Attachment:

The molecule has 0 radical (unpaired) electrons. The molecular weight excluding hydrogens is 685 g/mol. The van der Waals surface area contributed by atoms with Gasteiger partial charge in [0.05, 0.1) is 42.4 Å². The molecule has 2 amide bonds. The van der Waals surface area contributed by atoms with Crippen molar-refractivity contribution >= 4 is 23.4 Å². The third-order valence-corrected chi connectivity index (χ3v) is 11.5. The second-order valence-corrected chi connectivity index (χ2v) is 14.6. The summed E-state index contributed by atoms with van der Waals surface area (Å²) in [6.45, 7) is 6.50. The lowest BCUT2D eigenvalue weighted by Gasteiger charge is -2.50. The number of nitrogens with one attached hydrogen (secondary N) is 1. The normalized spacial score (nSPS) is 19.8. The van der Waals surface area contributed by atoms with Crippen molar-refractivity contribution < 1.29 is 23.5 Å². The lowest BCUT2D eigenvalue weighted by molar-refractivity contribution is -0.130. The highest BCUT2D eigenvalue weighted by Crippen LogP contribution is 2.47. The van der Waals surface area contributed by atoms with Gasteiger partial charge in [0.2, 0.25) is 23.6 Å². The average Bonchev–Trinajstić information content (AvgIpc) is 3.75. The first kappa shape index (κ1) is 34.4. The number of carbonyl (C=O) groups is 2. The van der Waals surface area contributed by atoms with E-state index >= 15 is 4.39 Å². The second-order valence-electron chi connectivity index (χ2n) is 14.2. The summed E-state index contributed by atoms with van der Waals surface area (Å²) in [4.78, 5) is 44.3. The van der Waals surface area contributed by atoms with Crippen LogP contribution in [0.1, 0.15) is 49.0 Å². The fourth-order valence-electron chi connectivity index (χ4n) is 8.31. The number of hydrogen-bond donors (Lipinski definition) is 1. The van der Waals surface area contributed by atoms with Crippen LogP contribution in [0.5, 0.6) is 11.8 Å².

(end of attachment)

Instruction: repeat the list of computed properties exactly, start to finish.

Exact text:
The molecule has 0 radical (unpaired) electrons. The molecular weight excluding hydrogens is 685 g/mol. The van der Waals surface area contributed by atoms with Gasteiger partial charge in [0.05, 0.1) is 42.4 Å². The molecule has 2 amide bonds. The van der Waals surface area contributed by atoms with Crippen molar-refractivity contribution >= 4 is 23.4 Å². The third-order valence-corrected chi connectivity index (χ3v) is 11.5. The second-order valence-corrected chi connectivity index (χ2v) is 14.6. The summed E-state index contributed by atoms with van der Waals surface area (Å²) in [6.45, 7) is 6.50. The lowest BCUT2D eigenvalue weighted by Gasteiger charge is -2.50. The number of nitrogens with one attached hydrogen (secondary N) is 1. The normalized spacial score (nSPS) is 19.8. The van der Waals surface area contributed by atoms with Crippen molar-refractivity contribution < 1.29 is 23.5 Å². The lowest BCUT2D eigenvalue weighted by molar-refractivity contribution is -0.130. The highest BCUT2D eigenvalue weighted by Crippen LogP contribution is 2.47. The van der Waals surface area contributed by atoms with Gasteiger partial charge in [0.2, 0.25) is 23.6 Å². The average Bonchev–Trinajstić information content (AvgIpc) is 3.75. The first kappa shape index (κ1) is 34.4. The number of carbonyl (C=O) groups is 2. The van der Waals surface area contributed by atoms with E-state index >= 15 is 4.39 Å². The second-order valence-electron chi connectivity index (χ2n) is 14.2. The summed E-state index contributed by atoms with van der Waals surface area (Å²) in [4.78, 5) is 44.3. The van der Waals surface area contributed by atoms with Crippen LogP contribution in [0.1, 0.15) is 49.0 Å². The fourth-order valence-electron chi connectivity index (χ4n) is 8.31. The number of hydrogen-bond donors (Lipinski definition) is 1. The van der Waals surface area contributed by atoms with Crippen LogP contribution in [0.5, 0.6) is 11.8 Å².